Jewish Book Week is an annual festival founded by the Jewish Book Council circa 1952. This incredible literary event is dedicated to exploring Jewish culture and ideas on a scale of global awareness and education. It is held both in-person (at Kings Place in London) and online offering a variety of performances, guest speakers, presentations, conversations, etc. Check out the full itinerary for this year’s offered events (running February 25 – March 5), here.
Inspired by the mission of Jewish Book Week– London’s longest-running literary festival– this week’s Three to Read pays homage to Jewish history, culture, and art with some stellar non-fiction picks. These meticulously-researched reads shed light on the incredible contributions and resilience of Jewish communities from century to century. Check them out below!
The Jews of Summer: Summer Camp and Jewish Culture in Postwar America
by Sandra Fox
In the decades following the atrocities of the Holocaust, Jewish communal leaders and rabbis debated the best route forward to preserve Jewish culture. In their pursuit of an answer arose residential summer camps for Jewish youth in postwar America. These sleepaway camps became a key site for exploring the intricacies of Jewish identity as it relates to culture, community, and transformation.
Author Sandra Fox draws upon lived experience for her new release, which “demonstrates how a culture in crisis birthed a rite of passage” that remains significant to the modern Jewish experience. An assistant professor of Hebrew Judaic Studies and producer of a Yiddish-language feminist podcast, Fox offers a complex yet highly approachable sociocultural analysis of postwar Jewish life.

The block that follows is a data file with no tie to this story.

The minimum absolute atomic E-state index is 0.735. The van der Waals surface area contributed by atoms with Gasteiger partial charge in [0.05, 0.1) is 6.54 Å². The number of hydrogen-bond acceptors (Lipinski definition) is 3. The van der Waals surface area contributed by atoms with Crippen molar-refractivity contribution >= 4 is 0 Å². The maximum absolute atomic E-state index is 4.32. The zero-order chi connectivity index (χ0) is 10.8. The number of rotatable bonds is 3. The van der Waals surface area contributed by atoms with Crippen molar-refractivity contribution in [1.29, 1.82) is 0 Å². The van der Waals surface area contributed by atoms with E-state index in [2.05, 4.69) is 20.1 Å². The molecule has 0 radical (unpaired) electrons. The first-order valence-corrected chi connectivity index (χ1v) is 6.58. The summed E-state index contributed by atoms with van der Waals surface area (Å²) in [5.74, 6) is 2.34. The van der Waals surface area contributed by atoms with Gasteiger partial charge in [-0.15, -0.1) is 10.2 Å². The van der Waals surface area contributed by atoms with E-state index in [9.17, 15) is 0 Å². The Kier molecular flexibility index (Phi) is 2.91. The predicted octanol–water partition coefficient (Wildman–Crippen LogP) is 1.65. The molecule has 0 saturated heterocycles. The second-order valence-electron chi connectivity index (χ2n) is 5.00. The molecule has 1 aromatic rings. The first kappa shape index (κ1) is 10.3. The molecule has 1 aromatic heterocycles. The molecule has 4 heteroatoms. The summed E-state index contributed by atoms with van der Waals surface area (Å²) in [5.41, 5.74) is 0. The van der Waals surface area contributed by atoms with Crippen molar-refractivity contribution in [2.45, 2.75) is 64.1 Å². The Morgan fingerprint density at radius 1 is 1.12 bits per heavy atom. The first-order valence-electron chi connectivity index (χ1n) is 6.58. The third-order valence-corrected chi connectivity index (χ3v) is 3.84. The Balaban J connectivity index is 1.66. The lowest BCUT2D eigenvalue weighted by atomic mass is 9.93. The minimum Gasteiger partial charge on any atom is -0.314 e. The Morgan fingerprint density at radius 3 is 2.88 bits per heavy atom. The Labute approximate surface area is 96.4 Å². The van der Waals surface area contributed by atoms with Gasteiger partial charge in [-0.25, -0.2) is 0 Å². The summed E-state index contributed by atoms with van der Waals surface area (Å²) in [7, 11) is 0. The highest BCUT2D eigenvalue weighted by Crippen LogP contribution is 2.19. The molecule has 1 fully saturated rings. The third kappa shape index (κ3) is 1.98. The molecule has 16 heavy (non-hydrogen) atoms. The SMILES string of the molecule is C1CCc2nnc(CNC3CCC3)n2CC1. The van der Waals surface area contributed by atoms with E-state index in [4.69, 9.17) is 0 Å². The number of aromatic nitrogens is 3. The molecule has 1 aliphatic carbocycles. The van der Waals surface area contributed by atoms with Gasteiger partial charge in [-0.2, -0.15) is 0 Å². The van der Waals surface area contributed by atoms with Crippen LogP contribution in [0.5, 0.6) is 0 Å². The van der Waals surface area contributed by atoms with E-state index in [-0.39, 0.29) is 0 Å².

Coffee Shop Read
Genius & Anxiety: How Jews Changed the World, 1847-1947
by Norman Lebrecht
In the span of a century (1847-1947), a handful of brilliant men and women changed the world. This group of visionaries is united in that they all had Jewish origins. From Marx to Freud to Einstein and Kafka, many of these historical figures are household names. Others were unduly lost from historical memory despite their enduring contributions. This read commemorates all the incredible Jewish individuals whose life and legacy shaped the world as we know it.
Devoting half of his life to the historical research and study of Jewish intellectuals, writers, and scientists, Norman Lebrecht has compiled his incredible findings into one deeply educative read. Moving through a century of incredible innovation and transformation, Lebrecht’s work is a staple for anyone’s bookshelf that shows how Jewish men and women spearheaded the greatest advances of the modern era from blood transfusions to genetic science to the motor car.
The House of Fragile Things: Jewish Art Collectors and the Fall of France
by James McAuley
Set between 1870 and the end of World War II, The House of Fragile Things is a haunting historical saga concerning a group of prominent French Jews– the pillars of their community– who contended with a vicious strain of antisemitism. This tragic, true story shows how a vibrant Jewish community embracing art and beauty was ultimately met with destruction and betrayal by their country.
Utilizing the narratives of various historical figures, James McAuley offers a chilling insight into a lesser-acknowledged historical account. Broadly, this read tackles themes of family, loss, loyalty, and unrequited love for art with incredible detail. Make sure to bring your tissues, as this chronological journey, all about restoring memory builds to a heartbreaking end.
Check out more Three to Read recommendations, here.